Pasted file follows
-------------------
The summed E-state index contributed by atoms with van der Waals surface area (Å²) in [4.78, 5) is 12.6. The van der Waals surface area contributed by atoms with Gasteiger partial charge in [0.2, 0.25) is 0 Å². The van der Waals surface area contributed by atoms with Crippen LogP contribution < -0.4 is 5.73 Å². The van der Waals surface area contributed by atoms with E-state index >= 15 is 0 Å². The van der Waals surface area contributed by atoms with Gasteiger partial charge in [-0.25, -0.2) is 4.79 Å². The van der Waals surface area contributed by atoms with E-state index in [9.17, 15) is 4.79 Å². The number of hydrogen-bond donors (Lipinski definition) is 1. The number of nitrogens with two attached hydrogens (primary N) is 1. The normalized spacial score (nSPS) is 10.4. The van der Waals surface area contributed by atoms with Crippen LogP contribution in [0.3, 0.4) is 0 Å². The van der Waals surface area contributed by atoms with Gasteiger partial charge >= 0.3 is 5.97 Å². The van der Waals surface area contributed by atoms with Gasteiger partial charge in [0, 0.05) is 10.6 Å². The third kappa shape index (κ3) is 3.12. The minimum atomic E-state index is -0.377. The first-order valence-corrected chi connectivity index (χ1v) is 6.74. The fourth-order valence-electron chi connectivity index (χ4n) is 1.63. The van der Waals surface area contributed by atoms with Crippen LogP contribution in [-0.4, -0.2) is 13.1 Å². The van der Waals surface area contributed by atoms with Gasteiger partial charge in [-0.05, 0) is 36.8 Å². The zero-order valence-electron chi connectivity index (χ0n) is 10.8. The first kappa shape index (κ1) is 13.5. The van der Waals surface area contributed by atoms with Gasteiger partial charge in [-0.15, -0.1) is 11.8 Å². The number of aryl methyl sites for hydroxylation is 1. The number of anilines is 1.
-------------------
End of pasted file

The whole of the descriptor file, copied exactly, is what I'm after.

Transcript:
The summed E-state index contributed by atoms with van der Waals surface area (Å²) in [4.78, 5) is 12.6. The van der Waals surface area contributed by atoms with Gasteiger partial charge in [0.2, 0.25) is 0 Å². The van der Waals surface area contributed by atoms with Crippen LogP contribution < -0.4 is 5.73 Å². The van der Waals surface area contributed by atoms with E-state index >= 15 is 0 Å². The van der Waals surface area contributed by atoms with Gasteiger partial charge in [-0.25, -0.2) is 4.79 Å². The van der Waals surface area contributed by atoms with E-state index in [9.17, 15) is 4.79 Å². The number of hydrogen-bond donors (Lipinski definition) is 1. The number of nitrogens with two attached hydrogens (primary N) is 1. The normalized spacial score (nSPS) is 10.4. The van der Waals surface area contributed by atoms with Crippen LogP contribution in [0.3, 0.4) is 0 Å². The van der Waals surface area contributed by atoms with Gasteiger partial charge >= 0.3 is 5.97 Å². The van der Waals surface area contributed by atoms with Gasteiger partial charge in [0, 0.05) is 10.6 Å². The third kappa shape index (κ3) is 3.12. The minimum atomic E-state index is -0.377. The first-order valence-corrected chi connectivity index (χ1v) is 6.74. The fourth-order valence-electron chi connectivity index (χ4n) is 1.63. The van der Waals surface area contributed by atoms with Crippen LogP contribution in [-0.4, -0.2) is 13.1 Å². The van der Waals surface area contributed by atoms with Gasteiger partial charge in [-0.05, 0) is 36.8 Å². The zero-order valence-electron chi connectivity index (χ0n) is 10.8. The first kappa shape index (κ1) is 13.5. The van der Waals surface area contributed by atoms with Gasteiger partial charge in [-0.15, -0.1) is 11.8 Å². The number of aryl methyl sites for hydroxylation is 1. The number of anilines is 1.